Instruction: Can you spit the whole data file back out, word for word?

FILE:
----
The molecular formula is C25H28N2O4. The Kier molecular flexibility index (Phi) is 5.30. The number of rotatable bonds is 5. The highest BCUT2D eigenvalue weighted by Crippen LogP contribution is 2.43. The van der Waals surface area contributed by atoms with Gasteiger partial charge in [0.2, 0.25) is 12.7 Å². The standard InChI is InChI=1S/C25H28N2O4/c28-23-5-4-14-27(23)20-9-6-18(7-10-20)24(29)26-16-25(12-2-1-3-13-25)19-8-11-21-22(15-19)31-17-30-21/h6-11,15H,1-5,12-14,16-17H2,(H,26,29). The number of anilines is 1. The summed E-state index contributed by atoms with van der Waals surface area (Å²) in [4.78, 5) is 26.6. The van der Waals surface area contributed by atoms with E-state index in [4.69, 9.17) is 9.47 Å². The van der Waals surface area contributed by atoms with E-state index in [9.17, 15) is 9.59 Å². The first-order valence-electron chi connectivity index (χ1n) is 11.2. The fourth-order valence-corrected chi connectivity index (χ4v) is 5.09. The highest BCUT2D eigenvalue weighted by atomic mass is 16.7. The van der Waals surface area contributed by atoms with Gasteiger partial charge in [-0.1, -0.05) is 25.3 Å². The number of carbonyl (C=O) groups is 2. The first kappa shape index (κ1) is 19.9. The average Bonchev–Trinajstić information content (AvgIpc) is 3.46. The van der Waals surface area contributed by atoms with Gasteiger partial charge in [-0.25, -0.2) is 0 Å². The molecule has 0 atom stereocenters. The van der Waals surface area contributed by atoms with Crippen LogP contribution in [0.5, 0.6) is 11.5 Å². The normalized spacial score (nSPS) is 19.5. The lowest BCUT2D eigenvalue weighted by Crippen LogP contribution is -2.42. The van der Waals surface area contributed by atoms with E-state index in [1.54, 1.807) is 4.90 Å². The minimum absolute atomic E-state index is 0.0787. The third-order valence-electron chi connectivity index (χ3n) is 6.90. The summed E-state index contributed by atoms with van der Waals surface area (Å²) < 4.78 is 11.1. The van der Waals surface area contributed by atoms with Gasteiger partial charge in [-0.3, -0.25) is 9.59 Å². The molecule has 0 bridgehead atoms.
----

The molecular formula is C25H28N2O4. The Kier molecular flexibility index (Phi) is 5.30. The number of rotatable bonds is 5. The highest BCUT2D eigenvalue weighted by Crippen LogP contribution is 2.43. The van der Waals surface area contributed by atoms with Gasteiger partial charge in [0.2, 0.25) is 12.7 Å². The standard InChI is InChI=1S/C25H28N2O4/c28-23-5-4-14-27(23)20-9-6-18(7-10-20)24(29)26-16-25(12-2-1-3-13-25)19-8-11-21-22(15-19)31-17-30-21/h6-11,15H,1-5,12-14,16-17H2,(H,26,29). The number of anilines is 1. The summed E-state index contributed by atoms with van der Waals surface area (Å²) in [4.78, 5) is 26.6. The van der Waals surface area contributed by atoms with E-state index in [4.69, 9.17) is 9.47 Å². The van der Waals surface area contributed by atoms with E-state index in [9.17, 15) is 9.59 Å². The first-order valence-electron chi connectivity index (χ1n) is 11.2. The fourth-order valence-corrected chi connectivity index (χ4v) is 5.09. The highest BCUT2D eigenvalue weighted by atomic mass is 16.7. The van der Waals surface area contributed by atoms with Gasteiger partial charge in [-0.1, -0.05) is 25.3 Å². The number of carbonyl (C=O) groups is 2. The first kappa shape index (κ1) is 19.9. The average Bonchev–Trinajstić information content (AvgIpc) is 3.46. The van der Waals surface area contributed by atoms with Gasteiger partial charge in [-0.25, -0.2) is 0 Å². The molecule has 0 atom stereocenters. The van der Waals surface area contributed by atoms with Crippen LogP contribution in [0.5, 0.6) is 11.5 Å². The normalized spacial score (nSPS) is 19.5. The lowest BCUT2D eigenvalue weighted by Crippen LogP contribution is -2.42. The van der Waals surface area contributed by atoms with E-state index in [1.54, 1.807) is 4.90 Å². The minimum absolute atomic E-state index is 0.0787. The third-order valence-electron chi connectivity index (χ3n) is 6.90. The summed E-state index contributed by atoms with van der Waals surface area (Å²) < 4.78 is 11.1. The van der Waals surface area contributed by atoms with Gasteiger partial charge in [-0.3, -0.25) is 9.59 Å². The molecule has 0 bridgehead atoms.